I really like Brian Cox’s TV series’ on science, (predominantly cosmology), because he demonstrates wondrous facts about the earth, solar system and universe. I have seen how his shows appeal to a wide variety of people and I think it’s great, in this miserable cynical mystical soap-opera ridden and reality-TV infested culture, that the general public are still fascinated by the physical existence around us.
It is virtually impossible to describe, and literally impossible to imagine, just how vast the universe is. Approximately 15 billion years since we can say “time” in the manner we understand it, started. Our minds and bodies have evolved to see a slight fraction of the EM spectrum, useful for hunting/gathering on ancient plains, and building things to our scale of observation and interaction. The universe below our perceptual range is almost incomprehensible, but the universe beyond it is perhaps more so. One only has to consider the space between stars, and the staggering and ridiculously huge flight times between them to grasp that, in a very real sense, as much as we might ever learn about the universe, this, this life, this planet, this continent, this house, this job, are all we will ever know.
There are two ways of looking at this. The most common one, and the one I used to hold, is to realise just how tiny human beings are in the cosmos; to look at the age of the universe, and how long it will continue before motion (and therefore time) cease to exist; at the tiny slice of the temporal pie we’ve had on earth; at the enormous power the sun radiates every second and how all the manmade energy ever produced in total, multiplied a million times, wouldn’t come close to the fireball we orbit.
None of this is untrue, but the conclusion, the general feeling that many people take from these facts is: how small am I? How insignificant is the human race? Nothing I do matters. I am nothing in the grand scheme of things. But this line of thinking is unwarranted, because the mind makes a faulty presumption, a presumption based on our cultural value judgements and mindset. A presumption that almost all intellectuals, scientists, idealists and politicians make. A presumption that is so glaringly false, but only once it’s realised. It is the presumption, or idea, that all values must be values in the eyes of some external grand mover, i.e. someone other than us. But since all of us are just individuals, and none of us (we are told) is the arbiter of value, the actual arbiter of value must be no one.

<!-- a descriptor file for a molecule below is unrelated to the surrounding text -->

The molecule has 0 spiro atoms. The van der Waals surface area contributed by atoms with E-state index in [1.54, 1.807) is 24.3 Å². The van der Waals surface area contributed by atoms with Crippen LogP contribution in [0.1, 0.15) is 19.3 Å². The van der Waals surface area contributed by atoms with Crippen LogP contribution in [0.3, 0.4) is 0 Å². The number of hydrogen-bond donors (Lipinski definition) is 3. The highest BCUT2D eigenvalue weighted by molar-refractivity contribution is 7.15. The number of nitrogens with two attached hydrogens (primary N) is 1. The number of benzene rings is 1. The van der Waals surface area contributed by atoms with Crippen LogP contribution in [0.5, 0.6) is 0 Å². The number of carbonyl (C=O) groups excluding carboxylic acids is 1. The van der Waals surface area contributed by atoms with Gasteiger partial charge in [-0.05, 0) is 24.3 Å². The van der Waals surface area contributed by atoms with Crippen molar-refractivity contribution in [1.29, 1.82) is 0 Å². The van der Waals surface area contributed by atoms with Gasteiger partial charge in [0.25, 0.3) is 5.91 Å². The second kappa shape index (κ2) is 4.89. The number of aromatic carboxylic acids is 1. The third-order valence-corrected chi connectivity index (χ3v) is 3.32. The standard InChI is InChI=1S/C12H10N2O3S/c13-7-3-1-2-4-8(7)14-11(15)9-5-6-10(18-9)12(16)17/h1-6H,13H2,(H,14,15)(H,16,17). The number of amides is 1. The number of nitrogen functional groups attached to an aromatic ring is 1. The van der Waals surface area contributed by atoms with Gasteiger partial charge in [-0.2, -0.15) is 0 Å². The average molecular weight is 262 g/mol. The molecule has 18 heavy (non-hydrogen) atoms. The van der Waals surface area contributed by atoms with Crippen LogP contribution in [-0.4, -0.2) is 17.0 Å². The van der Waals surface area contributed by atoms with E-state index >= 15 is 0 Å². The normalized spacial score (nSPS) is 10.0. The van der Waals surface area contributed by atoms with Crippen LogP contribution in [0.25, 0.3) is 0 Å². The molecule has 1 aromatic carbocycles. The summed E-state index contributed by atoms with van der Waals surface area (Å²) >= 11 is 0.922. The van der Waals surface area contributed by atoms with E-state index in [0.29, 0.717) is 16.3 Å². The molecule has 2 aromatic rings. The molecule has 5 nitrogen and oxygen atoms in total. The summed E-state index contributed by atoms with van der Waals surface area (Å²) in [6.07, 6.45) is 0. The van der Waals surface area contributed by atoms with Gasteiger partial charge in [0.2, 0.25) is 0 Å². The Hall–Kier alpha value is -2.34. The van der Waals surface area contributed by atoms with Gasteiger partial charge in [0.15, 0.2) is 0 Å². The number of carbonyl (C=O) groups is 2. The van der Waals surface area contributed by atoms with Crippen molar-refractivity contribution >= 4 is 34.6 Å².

Another way of looking at it is: if the universe were only 50 years old, would that make you feel less insignificant? If the universe ended outside the orbit of Neptune, would that make you feel less tiny? If every planet in the solar system had humanoid life, would you feel differently about your place in the universe? If all the stars in the universe except our sun died overnight, would your feelings for those you love change?
It’s easy to come up with rhetorical spiel to ease a lonely mind. It’s harder to actually believe it. But you should believe it, because there is no “grand scheme of things”. There is no god who gives your life meaning; who sees a phenomenal universe and yet chooses to value your little life; there is something far more relevant in play: you, who in all the mindless universe of matter, energy, waves, dust, rocks, and empty space – who can do what (for all intents and purposes) no other thing could do a few hundred thousand years ago: think. Think, judge, choose, create, love. Only a being capable of valuing can value. The question is not: what value is your life to the universe? The question can only be: what, in this universe, is of value to your life? Ten trillion trillion stars in ten trillion trillion galaxies, or the man or woman you love? The majesty of Saturn’s rings, ethereal dark matter, stupendous space-time defying singularities, or your family, your career, your passions, your goals?
“All of this has happened before, and all of this will happen again” is an oft-quoted line in one science-fiction show. In cosmology it is very true: all of this has happened before, and all will happen again. Stars were created, exploded, and died, long before ours came into being. The death of stars begets new stars, and planets. And if stars are ten a penny, or a dime a dozen, we couldn’t print enough money for them all. This cycle has continued for billions of years, and it will continue for trillions more. “And in all of that, and perhaps more, only one of each of us.*”
If a nebula, or ringed-body, or sunrise, or sunset, or night-sky smattered with stars – purposeless conglomerations of matter and energy – are beautiful, how much more so the chosen free conscious acts of humanity? The invention of the wheel, the discovery of electricity, the constitution of the United States, art, poetry, trade, and the source of them all, love?
The next time you find yourself contemplating humanity’s, or your own worth in unnecessarily humble terms, consider: “insignificant” – to whom? “Small” – compared to whom? “Worthless” – to whom? “Nothing we do matters” – matters to whom?
Life is what makes values possible. And for all we know, we’re the only rational life in existence. This means, the only values in existence are mine and yours. So we cannot be “valueless” transient specs of dust in this universe – far from it. In a very real sense of the word; the only meaningful use of the word, we are the most valuable things in existence. So the stars will go on burning long after you’ve died. The difference is: stars will never know any differently.